The Coathangers are an experimental/rock band from Atlanta, Georgia. They are: The Crook Kid Coathanger: Vocals, guitar, tamborine; Minnie Coathanger: Vocals, bass, tamborine; Rusty Coathanger: Vocals, drums; Bebe Coathanger: Vocals, keys. The band formed in 2006 as a joke, played a house show and were asked to open for The Hiss on the strength of their performance. The name was chosen for its vulgarity - an irreverent take on abortions - though all band members are pro-choice.
(stolen from Dedicala)
I was about to whine about how bands should stop featuring pictures of nude women in relatively vulnerable positions for their album covers. I had just seen the cover for The Coathangers’ most recent release “Larceny and Old Lace”.
But I had the right mind to do a little research on the band first and found them to be awesome based only on the following five facts.
1. “Larceny & Old Lace” is reference to a Golden Girls episode and also a Cary Grant movie.
2. Their band name is a reference to the old school way of giving yourself an abortion in times when it was illegal to do so - yes, a coathanger. And they’re all pro-choice.
3. None of them knew how to play instruments when they started the band as a joke at a party. Now three albums later, they’ve got critical acclaim, a following and talent. I find this most inspiring of all because of all the times people have told me I couldn’t play or I really shouldn’t start a band. Anyone can start a band with creativity, brains and hard work.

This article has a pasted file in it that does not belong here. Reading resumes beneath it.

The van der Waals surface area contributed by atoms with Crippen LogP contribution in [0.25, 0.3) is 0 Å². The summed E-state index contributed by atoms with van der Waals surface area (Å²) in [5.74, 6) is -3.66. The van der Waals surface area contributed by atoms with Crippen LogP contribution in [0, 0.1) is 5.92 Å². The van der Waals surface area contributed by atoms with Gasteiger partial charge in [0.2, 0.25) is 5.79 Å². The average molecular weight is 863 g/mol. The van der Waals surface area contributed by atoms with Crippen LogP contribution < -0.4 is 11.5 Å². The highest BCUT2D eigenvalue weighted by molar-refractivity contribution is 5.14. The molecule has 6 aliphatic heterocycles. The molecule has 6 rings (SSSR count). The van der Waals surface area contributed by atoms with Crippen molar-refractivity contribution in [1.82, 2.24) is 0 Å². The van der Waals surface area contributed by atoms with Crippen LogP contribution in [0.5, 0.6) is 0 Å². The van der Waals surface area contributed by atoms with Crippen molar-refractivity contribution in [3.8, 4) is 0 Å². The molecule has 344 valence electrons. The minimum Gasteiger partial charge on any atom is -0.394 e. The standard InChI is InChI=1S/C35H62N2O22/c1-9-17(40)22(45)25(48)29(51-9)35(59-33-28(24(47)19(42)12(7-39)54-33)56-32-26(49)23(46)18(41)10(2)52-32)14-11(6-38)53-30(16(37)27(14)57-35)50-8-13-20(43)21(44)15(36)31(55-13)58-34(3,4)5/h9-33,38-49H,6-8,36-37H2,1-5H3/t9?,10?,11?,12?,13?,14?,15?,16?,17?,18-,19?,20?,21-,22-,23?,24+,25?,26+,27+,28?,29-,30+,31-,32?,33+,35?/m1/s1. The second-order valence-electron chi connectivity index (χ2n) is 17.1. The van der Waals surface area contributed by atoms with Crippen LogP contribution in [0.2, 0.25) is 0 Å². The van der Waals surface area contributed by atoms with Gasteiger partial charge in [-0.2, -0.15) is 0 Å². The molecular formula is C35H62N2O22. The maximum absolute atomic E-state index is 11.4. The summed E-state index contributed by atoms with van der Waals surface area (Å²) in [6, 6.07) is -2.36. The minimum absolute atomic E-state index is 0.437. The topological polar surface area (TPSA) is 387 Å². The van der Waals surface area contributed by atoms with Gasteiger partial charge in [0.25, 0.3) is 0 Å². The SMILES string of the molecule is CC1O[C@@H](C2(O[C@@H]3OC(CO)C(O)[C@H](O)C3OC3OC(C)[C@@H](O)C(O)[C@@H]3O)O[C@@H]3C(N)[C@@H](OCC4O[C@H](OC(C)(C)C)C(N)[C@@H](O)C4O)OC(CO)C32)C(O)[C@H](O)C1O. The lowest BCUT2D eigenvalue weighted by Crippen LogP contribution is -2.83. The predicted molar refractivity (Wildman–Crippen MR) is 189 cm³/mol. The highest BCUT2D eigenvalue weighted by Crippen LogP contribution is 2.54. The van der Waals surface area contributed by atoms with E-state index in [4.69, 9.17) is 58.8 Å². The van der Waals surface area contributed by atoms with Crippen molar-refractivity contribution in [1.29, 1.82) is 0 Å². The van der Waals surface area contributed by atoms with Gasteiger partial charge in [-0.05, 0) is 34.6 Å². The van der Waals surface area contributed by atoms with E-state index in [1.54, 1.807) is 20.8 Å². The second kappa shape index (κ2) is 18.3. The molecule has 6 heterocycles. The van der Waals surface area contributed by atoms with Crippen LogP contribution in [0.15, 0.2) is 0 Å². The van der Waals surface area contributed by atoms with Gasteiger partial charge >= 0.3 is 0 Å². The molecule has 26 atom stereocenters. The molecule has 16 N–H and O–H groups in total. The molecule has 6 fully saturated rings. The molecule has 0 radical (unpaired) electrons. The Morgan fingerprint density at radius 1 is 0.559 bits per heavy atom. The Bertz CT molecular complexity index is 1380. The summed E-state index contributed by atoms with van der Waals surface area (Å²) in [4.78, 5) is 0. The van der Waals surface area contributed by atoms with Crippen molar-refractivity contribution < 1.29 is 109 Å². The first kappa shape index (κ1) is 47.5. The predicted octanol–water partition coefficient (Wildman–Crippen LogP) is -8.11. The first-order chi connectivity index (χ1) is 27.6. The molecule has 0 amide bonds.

4. They remind me of something between Le Tigre and German feminist punk bands.
5. They’re campy and they know how to make fun of themselves.
Still, naked ladies on tasteless album covers is still an issue I would like to tackle… tomorrow. I promise! In the meantime, enjoy the punk riot rock stylings of the Coathangers:
This is one of my favorite songs by Ms. Josephine Baker. Partly because when I moved to Paris to pursue music, I assumed I would love it instantly, which was not the case at all. Like all nomadic peoples, you kind of have to build a home for it to become familiar to you. And while I still don’t know if Paris is my second love, I definitely feel unusually lucky to be living in a city that allows me to live off of music/art when it isn’t possible for me to do so at home - something Ms. Baker and I have in common.